A tool such as a bladed screwdriver or putty knife is useful for installation in that the blade of either tool can be pressed against the seat of the mounting bracket to press the first arm into place. This process is repeated along the length of one side of the window. If the extruded mounting bracket is of a malleable material such as aluminum, and if the window has rounded corners, the mounting bracket can be bent to travel around the corners. The bending of such a mounting bracket is preferably done with an aluminum bending tool. The bent mounting bracket is then pressed into place and the installation process is repeated until the mounting bracket has been installed around the entire circumference of the window. If the extruded mounting bracket is made of a thermoplastic material, then the mounting bracket may need to be heated somewhat to permit it to be bent around a corner.

If the window has square corners, or rounded corners of a radius too tight to permit an extruded mounting bracket to be bent around the corners, then the mounting bracket can be installed in four sections on the four sides of the window. As yet another alternative, a continuous length of extruded mounting bracket can be trimmed with a slit in the first arm at the corner and a mitered joint or notch can be cut in the second arm at the corner so that the body of the mounting bracket can be bent around the corner.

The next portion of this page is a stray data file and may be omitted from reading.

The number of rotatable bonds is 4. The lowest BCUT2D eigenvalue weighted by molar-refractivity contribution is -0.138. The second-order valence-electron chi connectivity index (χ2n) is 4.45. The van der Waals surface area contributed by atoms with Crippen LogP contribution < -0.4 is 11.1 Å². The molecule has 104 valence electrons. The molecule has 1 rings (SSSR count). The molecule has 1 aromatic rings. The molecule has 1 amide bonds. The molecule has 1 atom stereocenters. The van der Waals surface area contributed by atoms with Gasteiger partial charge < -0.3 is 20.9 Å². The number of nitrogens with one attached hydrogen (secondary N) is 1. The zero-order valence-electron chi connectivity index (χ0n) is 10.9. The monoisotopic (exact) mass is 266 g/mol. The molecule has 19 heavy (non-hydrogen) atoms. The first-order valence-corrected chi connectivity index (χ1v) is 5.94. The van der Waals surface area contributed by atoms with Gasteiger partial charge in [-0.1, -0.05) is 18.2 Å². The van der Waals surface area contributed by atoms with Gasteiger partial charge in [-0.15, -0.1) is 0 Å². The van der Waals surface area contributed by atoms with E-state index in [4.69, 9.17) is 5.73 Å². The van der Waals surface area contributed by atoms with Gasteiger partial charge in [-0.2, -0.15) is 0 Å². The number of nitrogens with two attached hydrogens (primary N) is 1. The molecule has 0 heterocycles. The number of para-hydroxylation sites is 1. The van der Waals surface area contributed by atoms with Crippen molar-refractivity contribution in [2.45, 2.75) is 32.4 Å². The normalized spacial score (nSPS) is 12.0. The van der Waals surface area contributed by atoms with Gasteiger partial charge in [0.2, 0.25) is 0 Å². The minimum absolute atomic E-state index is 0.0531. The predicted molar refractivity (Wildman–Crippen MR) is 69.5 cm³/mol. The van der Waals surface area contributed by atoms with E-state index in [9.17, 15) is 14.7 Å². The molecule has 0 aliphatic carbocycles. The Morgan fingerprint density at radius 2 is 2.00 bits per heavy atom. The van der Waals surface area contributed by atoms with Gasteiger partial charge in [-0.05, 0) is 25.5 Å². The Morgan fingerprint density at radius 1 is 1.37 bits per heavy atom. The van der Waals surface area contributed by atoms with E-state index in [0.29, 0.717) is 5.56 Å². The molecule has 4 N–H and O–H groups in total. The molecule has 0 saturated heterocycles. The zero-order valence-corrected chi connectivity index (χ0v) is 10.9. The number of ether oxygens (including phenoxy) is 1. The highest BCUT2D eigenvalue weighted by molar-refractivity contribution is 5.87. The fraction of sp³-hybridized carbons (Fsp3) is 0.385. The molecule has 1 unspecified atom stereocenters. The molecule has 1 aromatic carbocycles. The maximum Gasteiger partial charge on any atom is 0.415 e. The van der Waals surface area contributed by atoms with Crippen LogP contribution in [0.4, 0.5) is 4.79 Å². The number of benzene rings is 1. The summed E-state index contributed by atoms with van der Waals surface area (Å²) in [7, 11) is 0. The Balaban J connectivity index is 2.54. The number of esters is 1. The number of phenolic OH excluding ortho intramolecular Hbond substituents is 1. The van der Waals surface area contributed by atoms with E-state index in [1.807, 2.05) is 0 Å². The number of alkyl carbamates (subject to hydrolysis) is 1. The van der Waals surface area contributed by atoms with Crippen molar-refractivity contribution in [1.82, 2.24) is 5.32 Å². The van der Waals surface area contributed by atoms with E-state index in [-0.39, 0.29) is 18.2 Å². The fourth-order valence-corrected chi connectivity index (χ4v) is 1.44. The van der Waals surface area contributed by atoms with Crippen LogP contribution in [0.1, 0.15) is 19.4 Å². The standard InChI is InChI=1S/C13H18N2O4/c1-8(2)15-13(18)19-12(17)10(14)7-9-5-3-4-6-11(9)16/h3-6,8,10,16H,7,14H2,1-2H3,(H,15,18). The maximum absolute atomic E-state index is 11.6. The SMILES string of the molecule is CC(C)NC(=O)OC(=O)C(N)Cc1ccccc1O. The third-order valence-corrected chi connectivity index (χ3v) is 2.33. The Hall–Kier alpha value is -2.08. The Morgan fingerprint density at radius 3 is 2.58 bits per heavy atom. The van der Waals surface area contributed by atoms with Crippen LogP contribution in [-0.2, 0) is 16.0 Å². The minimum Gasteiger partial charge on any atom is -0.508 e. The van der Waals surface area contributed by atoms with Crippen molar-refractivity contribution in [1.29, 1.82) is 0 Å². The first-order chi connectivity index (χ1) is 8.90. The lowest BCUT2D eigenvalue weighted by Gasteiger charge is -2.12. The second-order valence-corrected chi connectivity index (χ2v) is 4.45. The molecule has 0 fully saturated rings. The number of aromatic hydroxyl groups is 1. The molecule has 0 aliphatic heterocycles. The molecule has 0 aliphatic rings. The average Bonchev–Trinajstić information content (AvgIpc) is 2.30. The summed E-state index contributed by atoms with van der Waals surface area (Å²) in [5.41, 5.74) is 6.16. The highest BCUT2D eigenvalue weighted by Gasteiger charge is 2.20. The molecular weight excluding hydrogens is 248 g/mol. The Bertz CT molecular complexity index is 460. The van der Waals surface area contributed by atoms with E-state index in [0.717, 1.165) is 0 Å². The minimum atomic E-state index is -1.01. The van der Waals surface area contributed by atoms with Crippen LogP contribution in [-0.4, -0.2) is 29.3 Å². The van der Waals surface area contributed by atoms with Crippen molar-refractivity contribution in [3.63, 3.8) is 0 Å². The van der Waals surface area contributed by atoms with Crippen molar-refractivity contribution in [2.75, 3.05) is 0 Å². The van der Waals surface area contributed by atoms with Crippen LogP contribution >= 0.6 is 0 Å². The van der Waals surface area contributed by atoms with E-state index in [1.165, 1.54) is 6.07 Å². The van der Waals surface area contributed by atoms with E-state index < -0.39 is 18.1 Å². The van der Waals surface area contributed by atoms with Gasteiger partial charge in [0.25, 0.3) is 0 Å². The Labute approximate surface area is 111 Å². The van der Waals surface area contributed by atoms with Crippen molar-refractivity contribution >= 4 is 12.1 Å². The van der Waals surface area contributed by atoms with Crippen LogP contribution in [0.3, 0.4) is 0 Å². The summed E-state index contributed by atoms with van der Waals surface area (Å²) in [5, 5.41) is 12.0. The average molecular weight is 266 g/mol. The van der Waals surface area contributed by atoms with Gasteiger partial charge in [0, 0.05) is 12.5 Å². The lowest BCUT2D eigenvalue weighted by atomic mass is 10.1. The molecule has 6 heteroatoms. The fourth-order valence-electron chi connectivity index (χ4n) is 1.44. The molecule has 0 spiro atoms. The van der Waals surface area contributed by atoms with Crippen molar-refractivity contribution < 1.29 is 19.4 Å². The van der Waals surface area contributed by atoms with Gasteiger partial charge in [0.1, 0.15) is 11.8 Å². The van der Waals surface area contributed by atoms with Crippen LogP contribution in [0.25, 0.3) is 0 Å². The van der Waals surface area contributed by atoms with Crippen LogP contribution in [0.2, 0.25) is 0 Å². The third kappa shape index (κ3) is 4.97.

Once the mounting bracket is in place around the entire circumference of the window, a window shield is cut to the proper size and shape from a sheet of an appropriate material, preferably a durable transparent material such as acrylic or polycarbonate. While the window shield is illustrated with its perimeter butting against the seat of the mounting bracket, the window shield can also be cut slightly smaller than the size defined by the seat of the mounting bracket so as to simplify its insertion into the mounting bracket. Because the mounting bracket has no protrusions extending into the opening defined by the seat of the mounting bracket, the window shield is easily placed on the seat of the mounting bracket by pressing it directly into place.

Once the window shield has been seated in the mounting bracket, the retaining seal is used to hold the window shield in place. The retaining seal is secured to the mounting bracket by its bead which mates with the channel of the mounting bracket. The retaining seal is installed with a tool such as a bladed screwdriver or putty knife in a fashion similar to that used for the installation of the mounting bracket.